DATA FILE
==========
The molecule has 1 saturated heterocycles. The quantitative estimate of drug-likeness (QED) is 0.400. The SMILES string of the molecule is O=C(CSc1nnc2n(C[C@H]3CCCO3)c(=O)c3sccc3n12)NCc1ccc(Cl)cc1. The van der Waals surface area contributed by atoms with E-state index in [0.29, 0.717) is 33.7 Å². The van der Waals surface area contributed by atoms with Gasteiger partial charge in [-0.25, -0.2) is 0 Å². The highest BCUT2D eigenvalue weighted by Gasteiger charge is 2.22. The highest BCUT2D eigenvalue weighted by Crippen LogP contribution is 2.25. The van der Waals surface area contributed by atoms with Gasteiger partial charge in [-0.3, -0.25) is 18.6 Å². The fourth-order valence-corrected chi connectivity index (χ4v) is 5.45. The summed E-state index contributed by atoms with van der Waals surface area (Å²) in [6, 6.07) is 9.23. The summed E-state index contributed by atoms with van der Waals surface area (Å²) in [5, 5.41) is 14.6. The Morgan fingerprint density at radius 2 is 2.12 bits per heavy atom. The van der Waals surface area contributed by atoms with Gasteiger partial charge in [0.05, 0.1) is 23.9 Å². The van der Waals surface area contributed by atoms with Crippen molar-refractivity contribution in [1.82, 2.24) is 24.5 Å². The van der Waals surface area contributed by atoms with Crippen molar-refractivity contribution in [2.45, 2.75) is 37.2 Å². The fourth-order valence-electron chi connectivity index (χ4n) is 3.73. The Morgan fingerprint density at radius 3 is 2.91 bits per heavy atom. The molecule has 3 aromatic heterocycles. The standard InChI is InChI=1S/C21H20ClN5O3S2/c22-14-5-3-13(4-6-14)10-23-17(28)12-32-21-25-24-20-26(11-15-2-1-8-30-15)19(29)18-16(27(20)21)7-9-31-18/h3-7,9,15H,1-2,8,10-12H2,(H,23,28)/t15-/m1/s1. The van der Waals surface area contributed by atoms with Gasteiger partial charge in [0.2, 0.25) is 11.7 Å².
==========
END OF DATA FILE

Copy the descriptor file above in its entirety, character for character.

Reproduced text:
The molecule has 1 saturated heterocycles. The quantitative estimate of drug-likeness (QED) is 0.400. The SMILES string of the molecule is O=C(CSc1nnc2n(C[C@H]3CCCO3)c(=O)c3sccc3n12)NCc1ccc(Cl)cc1. The van der Waals surface area contributed by atoms with E-state index in [0.29, 0.717) is 33.7 Å². The van der Waals surface area contributed by atoms with Gasteiger partial charge in [-0.25, -0.2) is 0 Å². The highest BCUT2D eigenvalue weighted by Gasteiger charge is 2.22. The highest BCUT2D eigenvalue weighted by Crippen LogP contribution is 2.25. The van der Waals surface area contributed by atoms with Gasteiger partial charge in [-0.3, -0.25) is 18.6 Å². The fourth-order valence-corrected chi connectivity index (χ4v) is 5.45. The summed E-state index contributed by atoms with van der Waals surface area (Å²) in [6, 6.07) is 9.23. The summed E-state index contributed by atoms with van der Waals surface area (Å²) in [5, 5.41) is 14.6. The Morgan fingerprint density at radius 2 is 2.12 bits per heavy atom. The van der Waals surface area contributed by atoms with Gasteiger partial charge in [0.05, 0.1) is 23.9 Å². The van der Waals surface area contributed by atoms with Crippen molar-refractivity contribution in [1.82, 2.24) is 24.5 Å². The van der Waals surface area contributed by atoms with Crippen molar-refractivity contribution in [2.45, 2.75) is 37.2 Å². The fourth-order valence-electron chi connectivity index (χ4n) is 3.73. The Morgan fingerprint density at radius 3 is 2.91 bits per heavy atom. The molecule has 3 aromatic heterocycles. The standard InChI is InChI=1S/C21H20ClN5O3S2/c22-14-5-3-13(4-6-14)10-23-17(28)12-32-21-25-24-20-26(11-15-2-1-8-30-15)19(29)18-16(27(20)21)7-9-31-18/h3-7,9,15H,1-2,8,10-12H2,(H,23,28)/t15-/m1/s1. The van der Waals surface area contributed by atoms with Gasteiger partial charge in [0.2, 0.25) is 11.7 Å².